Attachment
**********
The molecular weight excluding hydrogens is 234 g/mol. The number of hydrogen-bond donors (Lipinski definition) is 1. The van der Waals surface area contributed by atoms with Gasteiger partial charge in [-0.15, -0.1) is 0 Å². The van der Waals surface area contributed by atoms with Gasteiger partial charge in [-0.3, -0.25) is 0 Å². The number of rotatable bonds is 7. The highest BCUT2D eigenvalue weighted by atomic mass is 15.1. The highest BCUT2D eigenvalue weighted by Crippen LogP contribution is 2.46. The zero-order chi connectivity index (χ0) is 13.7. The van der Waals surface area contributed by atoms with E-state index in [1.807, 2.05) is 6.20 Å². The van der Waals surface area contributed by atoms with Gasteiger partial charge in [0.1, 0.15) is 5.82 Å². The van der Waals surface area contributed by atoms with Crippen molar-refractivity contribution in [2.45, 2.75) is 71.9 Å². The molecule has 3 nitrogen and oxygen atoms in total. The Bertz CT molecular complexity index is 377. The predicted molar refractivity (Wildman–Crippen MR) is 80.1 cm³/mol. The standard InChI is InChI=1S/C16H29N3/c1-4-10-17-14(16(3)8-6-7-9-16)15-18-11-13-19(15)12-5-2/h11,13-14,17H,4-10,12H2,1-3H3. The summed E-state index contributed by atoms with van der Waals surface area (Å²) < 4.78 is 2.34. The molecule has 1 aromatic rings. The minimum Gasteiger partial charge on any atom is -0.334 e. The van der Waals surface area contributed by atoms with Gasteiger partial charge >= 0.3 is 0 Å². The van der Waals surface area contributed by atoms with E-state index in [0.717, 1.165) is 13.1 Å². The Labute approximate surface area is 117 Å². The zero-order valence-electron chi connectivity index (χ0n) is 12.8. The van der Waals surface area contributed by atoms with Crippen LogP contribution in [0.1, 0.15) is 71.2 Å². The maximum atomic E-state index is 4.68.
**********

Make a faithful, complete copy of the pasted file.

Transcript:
The molecular weight excluding hydrogens is 234 g/mol. The number of hydrogen-bond donors (Lipinski definition) is 1. The van der Waals surface area contributed by atoms with Gasteiger partial charge in [-0.15, -0.1) is 0 Å². The van der Waals surface area contributed by atoms with Gasteiger partial charge in [-0.3, -0.25) is 0 Å². The number of rotatable bonds is 7. The highest BCUT2D eigenvalue weighted by atomic mass is 15.1. The highest BCUT2D eigenvalue weighted by Crippen LogP contribution is 2.46. The zero-order chi connectivity index (χ0) is 13.7. The van der Waals surface area contributed by atoms with E-state index in [1.807, 2.05) is 6.20 Å². The van der Waals surface area contributed by atoms with Gasteiger partial charge in [0.1, 0.15) is 5.82 Å². The van der Waals surface area contributed by atoms with Crippen molar-refractivity contribution in [2.45, 2.75) is 71.9 Å². The molecule has 3 nitrogen and oxygen atoms in total. The Bertz CT molecular complexity index is 377. The predicted molar refractivity (Wildman–Crippen MR) is 80.1 cm³/mol. The standard InChI is InChI=1S/C16H29N3/c1-4-10-17-14(16(3)8-6-7-9-16)15-18-11-13-19(15)12-5-2/h11,13-14,17H,4-10,12H2,1-3H3. The summed E-state index contributed by atoms with van der Waals surface area (Å²) < 4.78 is 2.34. The molecule has 1 aromatic rings. The minimum Gasteiger partial charge on any atom is -0.334 e. The van der Waals surface area contributed by atoms with Gasteiger partial charge >= 0.3 is 0 Å². The van der Waals surface area contributed by atoms with E-state index in [0.717, 1.165) is 13.1 Å². The Labute approximate surface area is 117 Å². The zero-order valence-electron chi connectivity index (χ0n) is 12.8. The van der Waals surface area contributed by atoms with Crippen LogP contribution in [0.1, 0.15) is 71.2 Å². The maximum atomic E-state index is 4.68.